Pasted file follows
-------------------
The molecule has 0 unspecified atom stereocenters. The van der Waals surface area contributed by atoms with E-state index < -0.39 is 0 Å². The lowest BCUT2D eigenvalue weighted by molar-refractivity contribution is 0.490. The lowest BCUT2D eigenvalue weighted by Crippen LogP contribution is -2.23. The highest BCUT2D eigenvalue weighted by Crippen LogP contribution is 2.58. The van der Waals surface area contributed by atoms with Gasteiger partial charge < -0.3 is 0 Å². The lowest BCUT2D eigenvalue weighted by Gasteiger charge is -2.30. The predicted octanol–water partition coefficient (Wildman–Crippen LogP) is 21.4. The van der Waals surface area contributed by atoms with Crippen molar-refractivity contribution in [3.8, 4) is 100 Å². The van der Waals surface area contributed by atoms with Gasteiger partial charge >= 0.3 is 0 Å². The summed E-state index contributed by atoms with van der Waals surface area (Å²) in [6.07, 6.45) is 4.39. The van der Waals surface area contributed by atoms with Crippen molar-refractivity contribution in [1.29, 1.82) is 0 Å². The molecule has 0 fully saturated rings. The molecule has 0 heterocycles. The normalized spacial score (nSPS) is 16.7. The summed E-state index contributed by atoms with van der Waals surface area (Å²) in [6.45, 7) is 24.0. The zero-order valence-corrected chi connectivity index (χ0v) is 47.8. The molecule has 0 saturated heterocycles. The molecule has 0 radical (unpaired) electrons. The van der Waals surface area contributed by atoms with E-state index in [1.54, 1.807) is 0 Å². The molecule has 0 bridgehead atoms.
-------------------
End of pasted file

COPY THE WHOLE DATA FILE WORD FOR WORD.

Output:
The molecule has 0 unspecified atom stereocenters. The van der Waals surface area contributed by atoms with E-state index < -0.39 is 0 Å². The lowest BCUT2D eigenvalue weighted by molar-refractivity contribution is 0.490. The lowest BCUT2D eigenvalue weighted by Crippen LogP contribution is -2.23. The highest BCUT2D eigenvalue weighted by Crippen LogP contribution is 2.58. The van der Waals surface area contributed by atoms with Gasteiger partial charge < -0.3 is 0 Å². The lowest BCUT2D eigenvalue weighted by Gasteiger charge is -2.30. The predicted octanol–water partition coefficient (Wildman–Crippen LogP) is 21.4. The van der Waals surface area contributed by atoms with Crippen molar-refractivity contribution in [3.8, 4) is 100 Å². The van der Waals surface area contributed by atoms with Gasteiger partial charge >= 0.3 is 0 Å². The summed E-state index contributed by atoms with van der Waals surface area (Å²) in [6.07, 6.45) is 4.39. The van der Waals surface area contributed by atoms with Crippen molar-refractivity contribution in [1.29, 1.82) is 0 Å². The molecule has 0 fully saturated rings. The molecule has 0 heterocycles. The normalized spacial score (nSPS) is 16.7. The summed E-state index contributed by atoms with van der Waals surface area (Å²) in [6.45, 7) is 24.0. The zero-order valence-corrected chi connectivity index (χ0v) is 47.8. The molecule has 0 saturated heterocycles. The molecule has 0 radical (unpaired) electrons. The van der Waals surface area contributed by atoms with E-state index in [1.54, 1.807) is 0 Å². The molecule has 0 bridgehead atoms.